Islam has also prohibited gambling. Transactions involving excessive ambiguity (gharar) also fall in this category. The essence of gambling is taking a risk of one.s own creation with a view to making a profit thereby. It is a non-productive zero-sum game. Some activities on a modern stock exchange fall in this category.

While risk shifting is discouraged, risk sharing is encouraged. Mudaraba and partnership are obvious examples.

Competition and cooperation are not mutually exclusive. There is a role for cooperation when shared goals are involved. Competition works best where information is private and costly; cooperation has a role where information is public or is collected at public cost.

The importance of stability; sources of instability.

Role of interest based lending in generating instability: Fixed and dated commitments to pay back to the lender as against revenues uncertain both in amount and date.

A risk-sharing financing arrangement will result in more stability. It will be just and look fair to all concerned. I t may be more efficient than interest-based financing arrangements.




Sovereignty of the consumer; constraints imposed by information deficit; Role of customs and traditions. Regional diversity and diversity across cultures. Limits of rationality; the consumer in an imperfectly competitive market. Rise of consumer protection agencies.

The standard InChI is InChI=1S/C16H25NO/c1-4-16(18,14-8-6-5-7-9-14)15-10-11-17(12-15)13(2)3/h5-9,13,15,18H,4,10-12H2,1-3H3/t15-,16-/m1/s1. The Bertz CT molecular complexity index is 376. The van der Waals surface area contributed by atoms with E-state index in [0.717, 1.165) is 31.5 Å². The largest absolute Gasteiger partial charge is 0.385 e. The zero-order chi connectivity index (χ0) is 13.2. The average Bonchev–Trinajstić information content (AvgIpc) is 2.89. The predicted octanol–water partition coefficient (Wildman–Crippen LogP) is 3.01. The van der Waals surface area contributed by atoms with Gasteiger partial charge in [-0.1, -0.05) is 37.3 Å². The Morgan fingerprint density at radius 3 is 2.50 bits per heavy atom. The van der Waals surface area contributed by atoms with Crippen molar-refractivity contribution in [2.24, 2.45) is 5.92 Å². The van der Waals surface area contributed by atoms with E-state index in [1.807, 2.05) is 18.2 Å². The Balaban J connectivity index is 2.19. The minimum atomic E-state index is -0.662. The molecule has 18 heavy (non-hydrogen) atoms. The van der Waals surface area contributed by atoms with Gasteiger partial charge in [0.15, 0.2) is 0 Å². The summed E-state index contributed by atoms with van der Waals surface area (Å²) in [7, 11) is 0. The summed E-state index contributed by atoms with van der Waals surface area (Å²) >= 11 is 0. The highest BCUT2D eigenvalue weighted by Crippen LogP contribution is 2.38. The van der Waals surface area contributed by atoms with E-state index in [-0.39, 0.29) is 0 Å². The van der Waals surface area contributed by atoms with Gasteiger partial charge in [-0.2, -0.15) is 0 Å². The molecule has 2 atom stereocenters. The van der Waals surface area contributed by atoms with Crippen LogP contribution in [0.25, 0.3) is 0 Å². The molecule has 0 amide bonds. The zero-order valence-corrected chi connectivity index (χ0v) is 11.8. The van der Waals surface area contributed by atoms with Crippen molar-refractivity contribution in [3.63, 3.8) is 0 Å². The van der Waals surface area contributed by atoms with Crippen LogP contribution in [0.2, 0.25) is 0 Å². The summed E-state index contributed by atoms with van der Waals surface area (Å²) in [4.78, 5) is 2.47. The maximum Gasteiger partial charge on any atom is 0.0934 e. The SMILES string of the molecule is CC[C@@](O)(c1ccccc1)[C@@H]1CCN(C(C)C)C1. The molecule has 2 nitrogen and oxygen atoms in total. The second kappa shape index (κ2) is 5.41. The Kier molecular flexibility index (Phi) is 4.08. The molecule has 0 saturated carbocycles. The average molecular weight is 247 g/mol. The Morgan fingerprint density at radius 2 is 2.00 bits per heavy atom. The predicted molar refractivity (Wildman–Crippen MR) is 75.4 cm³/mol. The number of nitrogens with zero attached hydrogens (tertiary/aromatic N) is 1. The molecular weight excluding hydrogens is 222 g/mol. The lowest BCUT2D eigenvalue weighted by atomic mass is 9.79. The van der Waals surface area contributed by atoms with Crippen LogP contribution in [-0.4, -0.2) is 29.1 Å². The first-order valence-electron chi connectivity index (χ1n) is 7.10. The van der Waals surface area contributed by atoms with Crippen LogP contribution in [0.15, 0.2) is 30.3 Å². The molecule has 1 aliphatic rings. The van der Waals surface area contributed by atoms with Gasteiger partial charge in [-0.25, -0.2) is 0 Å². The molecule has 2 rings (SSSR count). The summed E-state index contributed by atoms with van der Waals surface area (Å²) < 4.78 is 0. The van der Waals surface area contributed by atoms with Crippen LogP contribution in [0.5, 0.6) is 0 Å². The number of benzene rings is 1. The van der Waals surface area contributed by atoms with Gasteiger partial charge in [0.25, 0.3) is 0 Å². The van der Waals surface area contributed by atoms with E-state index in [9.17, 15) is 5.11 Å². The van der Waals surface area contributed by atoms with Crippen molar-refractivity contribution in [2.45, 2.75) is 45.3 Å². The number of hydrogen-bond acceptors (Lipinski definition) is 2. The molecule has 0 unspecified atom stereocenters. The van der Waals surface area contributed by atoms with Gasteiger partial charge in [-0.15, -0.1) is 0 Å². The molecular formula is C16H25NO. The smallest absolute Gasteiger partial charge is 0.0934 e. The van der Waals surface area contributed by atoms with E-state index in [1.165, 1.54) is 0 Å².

The moral consumer;   the concept of moderation and avoidance of waste. Dependence of growth on accelerated consumption; impact on ecology/environment: The dilemma of our age.


Theory of the firm: Maximization hypothesis and the problem of information. The possibility of taking the social good into consideration. The possible role of governments and NGOs in collecting and disseminating information. Satisfactory profits hypothesis.

Scope of cooperative ventures.

Institutional economics and theory of production.

 How to institutionalize socially responsible decision-making.

Need for regulation and importance of freedom for creativity, innovation.


The Public sector and its role in the economy.

The concept of public good.


Distribution: neoclassical view: marginal productivity and the determination of factor income. Can it be applied to wages? The rise of the welfare state and the problem of incentives.

 The Socialist alternative; Why the Soviet Russian economy collapsed.

 Failure of Utopias and persistence of the problem.


A three-pronged approach: Socially motivate and morally orient the economic agent (consumer, producer, public decision-maker..); Allow market forces to play out; Let the public authority ( the regulator) intervene in order to ensure fair play, need fulfillment and promotion of social good.


Economy is always in a flux, changing. Despite globalization and homogenization, lots of scope for experimentation exists.


LECTURE FOUR: Principles of Distribution in Islamic Economics